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Apparently Great River Energy and Xcel Energy are outlooking for money.  Gee, I wonder why?  I remember the snorts and hoots that broke out in the room way back during the CapX Certificate of Need hearing when they admitted to presenting their CapX 2020 financing dog & pony show to Lehman Brothers.

As for GRE, from Monday’s article in Finance & Commerce:

For example, GRE’s 2009 revenues fell $42.1 million to $787.8 million at the same time the utility was paying to develop a coal-fired plant in North Dakota and helping develop the CapX2020 system of transmission lines with 10 other state utilities.

Xcel just made an SEC filing that shows some creative efforts:

The primary purpose of the Plan is to provide our common and preferred shareholders as well as new investors with a convenient and economical method of purchasing our common stock.  Once enrolled in the Plan, you may reinvest cash dividends and, through optional cash payments, purchase additional shares of common stock from time to time or at regular intervals.  Although we expect the Plan to appeal to many shareholders, it is entirely optional.  A secondary purpose of the Plan is to enable us to raise additional capital by selling newly issued shares of our common stock under the Plan.

“Secondary purpose of the Plan…”  (click the quote for the full filing)  “Secondary purpose…”

Yup, uh-huh…   …WHAT… EVER!

Here’s the full article from Finance & Commerce about GRE’s capital raising efforts:

Great River Energy to sell $450M in mortgage bonds

Posted: 4:35 pm Mon, October 18, 2010

By Bob Geiger

Faced with declining power-usage revenues and rising utility-plant costs, Maple Grove-based Great River Energy (GRE) on Monday issued $450 million in taxable first mortgage bonds to meet costs and pay down debt.

The mortgage bonds are intended to fund capital spending for the utility’s power generation and transmission as well as paying off $325 million of GRE’s $2.4 billion outstanding debt, said Susan Brooks, GRE treasury director.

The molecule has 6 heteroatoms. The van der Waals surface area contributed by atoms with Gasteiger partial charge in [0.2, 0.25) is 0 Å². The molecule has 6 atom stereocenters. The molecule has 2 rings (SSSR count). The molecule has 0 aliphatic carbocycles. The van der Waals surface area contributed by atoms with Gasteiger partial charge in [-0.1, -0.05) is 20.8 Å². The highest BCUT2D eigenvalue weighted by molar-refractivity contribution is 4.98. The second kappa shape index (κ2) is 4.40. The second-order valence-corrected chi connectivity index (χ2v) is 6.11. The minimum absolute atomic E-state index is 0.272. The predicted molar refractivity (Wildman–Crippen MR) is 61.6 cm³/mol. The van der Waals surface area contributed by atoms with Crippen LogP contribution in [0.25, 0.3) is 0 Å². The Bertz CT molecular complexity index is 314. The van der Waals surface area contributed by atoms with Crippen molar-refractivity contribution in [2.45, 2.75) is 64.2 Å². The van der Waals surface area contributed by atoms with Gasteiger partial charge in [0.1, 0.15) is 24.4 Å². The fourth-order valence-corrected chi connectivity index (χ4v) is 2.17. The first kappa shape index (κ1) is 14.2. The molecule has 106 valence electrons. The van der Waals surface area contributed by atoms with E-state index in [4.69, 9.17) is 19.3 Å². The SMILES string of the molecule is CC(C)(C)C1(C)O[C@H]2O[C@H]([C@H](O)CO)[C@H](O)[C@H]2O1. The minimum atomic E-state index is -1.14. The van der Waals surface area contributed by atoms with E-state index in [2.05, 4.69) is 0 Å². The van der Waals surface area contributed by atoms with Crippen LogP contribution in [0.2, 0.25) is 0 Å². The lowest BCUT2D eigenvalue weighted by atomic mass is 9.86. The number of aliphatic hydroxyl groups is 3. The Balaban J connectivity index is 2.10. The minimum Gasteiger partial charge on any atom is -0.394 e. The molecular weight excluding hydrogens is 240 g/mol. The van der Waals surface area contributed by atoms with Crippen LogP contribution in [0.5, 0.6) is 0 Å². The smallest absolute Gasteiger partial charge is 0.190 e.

“It’s part of our long-range plan to meet member costs in the most cost-effective manner,” said Brooks, who expects bond pricing to be set today.

The mortgage bond sale is the second such transaction in 2010 by GRE, which in April announced it would sell $106 million in tax-exempt first mortgage bonds issued by McLean County, N.D.

It’s not unusual for utilities to sell mortgage bonds to help make ends meet at a low cost. Such financing makes sense because GRE is making additions to its system and paying for generation and transmission improvements in the wake of the recession.

For example, GRE’s 2009 revenues fell $42.1 million to $787.8 million at the same time the utility was paying to develop a coal-fired plant in North Dakota and helping develop the CapX2020 system of transmission lines with 10 other state utilities.

Fitch Ratings assigned an A- credit rating to the $450 million mortgage bond sale. Fitch noted that, “while GRE’s debt level remains a concern, (it) has been effective in managing the higher debt loads, even in what has been a difficult operating environment.”

Background information on GRE’s mortgage bond offering from Fitch stated that GRE is working to lessen its debt-load by paring its five-year capital spending plan by $350 million.

GRE serves more than 645,000 residential and small-commercial customers through 28 member cooperatives. The utility maintains 3,647 megawatts of generation capacity, of which 2,751 megawatts is owned by GRE.

Additional capacity is expected to come online in 2012 when Spiritwood Station, a coal-fired plant near Jamestown, N.D., begins operation.

The start-up of Spiritwood, which has a peaking capacity of 99 megawatts, was delayed until early 2012 earlier this year because plans for an ethanol plant to use steam from the nearby coal plant failed to materialize.

Therese LaCanne, GRE spokeswoman, said Spiritwood also will provide steam for a Cargill Malt plant in the industrial park.

Of GRE’s 2009 power generation, 78 percent was coal-fired, with the remaining 22 percent coming from 7 percent renewable energy, 1 percent natural gas and 14 percent other energy sources.

Combined with the planned firing up of Spiritwood and wind energy contracts, GRE projects it will have adequate capacity to meet its member needs beyond 2020.

The utility projects compounded average annual peak load growth of 1.4 percent from 2010 to 2020, according to Brooks.

NPS: No Stillwater Bridge

October 18th, 2010

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Friday the National Park Service said NO to the Stillwater Bridge across the Wild & Scenic St. Croix River.

This is the same NPS, but a different region, that has the Susquehanna-Roseland transmission line crossing of the Wild & Scenic Delaware Water Gap under review.

This Stillwater Bridge mess has been a decades long struggle.

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When I heard about this on Friday, I started looking for the primary documentation, and couldn’t even find a press release.  Then this a.m., a little birdie sent the press release…

NPS Stillwater Bridge Press Release 10-15-10

… but alas, he had no primary documentation either!  And so onward with the search, and still nothing, then, lo, another birdie dropped these into my inbox:

National Park Service – Transmittal Letter

National Park Service – Stillwater Bridge – Section 7a Review Final

Is there a trend?  We can only hope…